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Does Your Marriage Need a Good Workout?

A marriage and family pastor recently told us that at his church, no one wants to walk over to the marriage booth between services. Why? Because of the stigma attached. (“Do you see that? Jason and Jennifer are at the marriage booth! I had no idea their marriage was in trouble! Oh, their poor kids!”) And his church isn’t alone.

It’s a well-documented misconception that only troubled couples attend marriage events and classes.

To change this misconception, we use an analogy comparing hospitals to health clubs. Sometimes we need a doctor or even a hospital because our physical health is in a state of crisis. Medical professionals can diagnose the problem and bring us back to good health. That’s the “hospital” part. But taking care of our health is something we should always be doing. By eating right, getting enough rest, and exercising, we can prevent many of those unfortunate trips to the hospital. That’s the “health club” part.

So how does this analogy apply to marriage and relationships?

Sometimes there’s a need for the (Relationship) Hospital

When couples experience deeply troubling times in their marriage, they need to go to the (relationship) hospital – which may be a pastor, a support group, or a professional counselor. Christian helpers can walk couples through the pain of recovering from infidelity, or help them rebuild closeness after years of paying too much attention to the children and too little attention to each other. 

In our case, our need for a “relationship hospital” came when our kids were teenagers. At this time of crisis, we made appointments with two of our pastors, asking them for counsel. Based on their recommendations, we met with a family counselor for a number of months. She helped us sort out what was happening in our family and how to make it better. We had to humble ourselves and admit we were facing issues that felt beyond us – and we’re so glad we did. Today, we have healthy relationships with all of our adult kids. We’re so grateful for the time we spent in the “relationship hospital,” for the growth and healing it brought to our family. 

It doesn’t happen to every couple, but there may be a time when you need help from someone trained to bring God’s grace and wisdom to your marriage. When your relationship is struggling, we encourage you to reach out to your church, to Biola University’s Center for Marriage and Relationships (CMR), or to a respected counselor.

But all of us should be working out – regularly – at the (Relationship) Health Club!

When you hear that someone has joined a health club you probably think, “Good for them. They’re taking responsibility for staying healthy.”  This is how it should be in our marriages. We all should be doing it.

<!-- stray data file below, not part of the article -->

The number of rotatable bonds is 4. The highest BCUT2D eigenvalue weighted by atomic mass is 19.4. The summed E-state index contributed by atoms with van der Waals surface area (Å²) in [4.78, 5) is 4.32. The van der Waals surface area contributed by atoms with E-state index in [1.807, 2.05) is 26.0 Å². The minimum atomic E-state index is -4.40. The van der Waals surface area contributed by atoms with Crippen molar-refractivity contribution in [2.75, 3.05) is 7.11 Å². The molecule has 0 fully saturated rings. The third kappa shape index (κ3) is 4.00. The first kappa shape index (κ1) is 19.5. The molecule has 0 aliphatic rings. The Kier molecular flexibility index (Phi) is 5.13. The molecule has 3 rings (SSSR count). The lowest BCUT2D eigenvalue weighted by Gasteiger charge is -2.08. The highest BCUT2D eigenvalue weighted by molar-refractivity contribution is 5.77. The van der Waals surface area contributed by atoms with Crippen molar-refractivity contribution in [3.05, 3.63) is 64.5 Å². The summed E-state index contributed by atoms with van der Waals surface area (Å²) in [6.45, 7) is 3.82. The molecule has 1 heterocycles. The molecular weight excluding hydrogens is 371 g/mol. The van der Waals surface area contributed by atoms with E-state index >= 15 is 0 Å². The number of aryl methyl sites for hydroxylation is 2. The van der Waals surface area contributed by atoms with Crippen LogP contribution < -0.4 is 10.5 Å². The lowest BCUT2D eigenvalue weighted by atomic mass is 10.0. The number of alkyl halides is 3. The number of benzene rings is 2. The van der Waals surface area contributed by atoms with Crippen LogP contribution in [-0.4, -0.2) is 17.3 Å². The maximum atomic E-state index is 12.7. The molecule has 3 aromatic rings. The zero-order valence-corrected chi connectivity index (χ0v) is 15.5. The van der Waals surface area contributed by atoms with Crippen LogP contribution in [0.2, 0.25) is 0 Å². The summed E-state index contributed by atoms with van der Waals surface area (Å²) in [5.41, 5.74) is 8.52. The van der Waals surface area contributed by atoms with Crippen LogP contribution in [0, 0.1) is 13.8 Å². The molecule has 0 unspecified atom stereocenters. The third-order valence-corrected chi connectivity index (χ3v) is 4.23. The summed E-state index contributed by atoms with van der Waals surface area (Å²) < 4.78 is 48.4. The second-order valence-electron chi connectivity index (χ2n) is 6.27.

So, what do we mean by a “relationship” health club? 

We mean making intentional efforts to increase your relational health, have more fun, and grow in intimacy. Just like there are many ways to improve and maintain your physical health, there are a ton of ways to do the same for your relational health.

Here are some ideas for working out at the “relationship health club”:

  • Join a gym class - Attend a marriage class or event. Yes, it may feel like work, but just like a gym class, the hardest part is showing up.  And you’ll feel so much better knowing you’re getting healthier. We took a 9-week class a few years ago and as a result, an unhealthy pattern that had gradually developed in our marriage was completely resolved. What a relief!
  • Enroll in “strength training” - Sign up for a class focused on strengthening your communication or your financial literacy. We’ve known hundreds of couples who did the work – hard work – of changing their communication or spending habits. They continue to reap the benefits today.
  • Try some “hot yoga” - Read a book together on sexual intimacy. We know a couple who discovered during their communication class that they had difficulty talking about sex. They read a Christian book together on the topic and it reignited their sexual relationship.  
  • Hire a “personal trainer” - Ask to be mentored by a “seasoned” married couple. This can mean informally asking a couple you respect for their advice and encouragement. Some churches even offer more formal marriage mentoring programs.
  • Customize your workouts - Check out books, blogs, and webinars that offer God-honoring advice tailored to your specific needs.
  • Work out at home - We hosted a small group study on couples in the Bible. It was eye opening and it spurred us on to do better in our own marriages.
  • Don’t always do the same old workout - Change it up! Be intentional about dating your spouse. Research indicates that couples who try new things together, even as simple as trying out a new restaurant, reignite that excitement and closeness that occurred when they were first starting out. Have fun together!
  • And don’t forget to stretch - Prayer together as a couple is vital to your relationship to each other and your relationship with God. Slow down and spend time together reaching out to Him. 

Bottom line: God invented marriage. It was His creation. And just like we care for our physical bodies, we have the same responsibility to invest in and care for our marriages if we want to enjoy this wonderful gift He’s given to us.

Let’s start working out!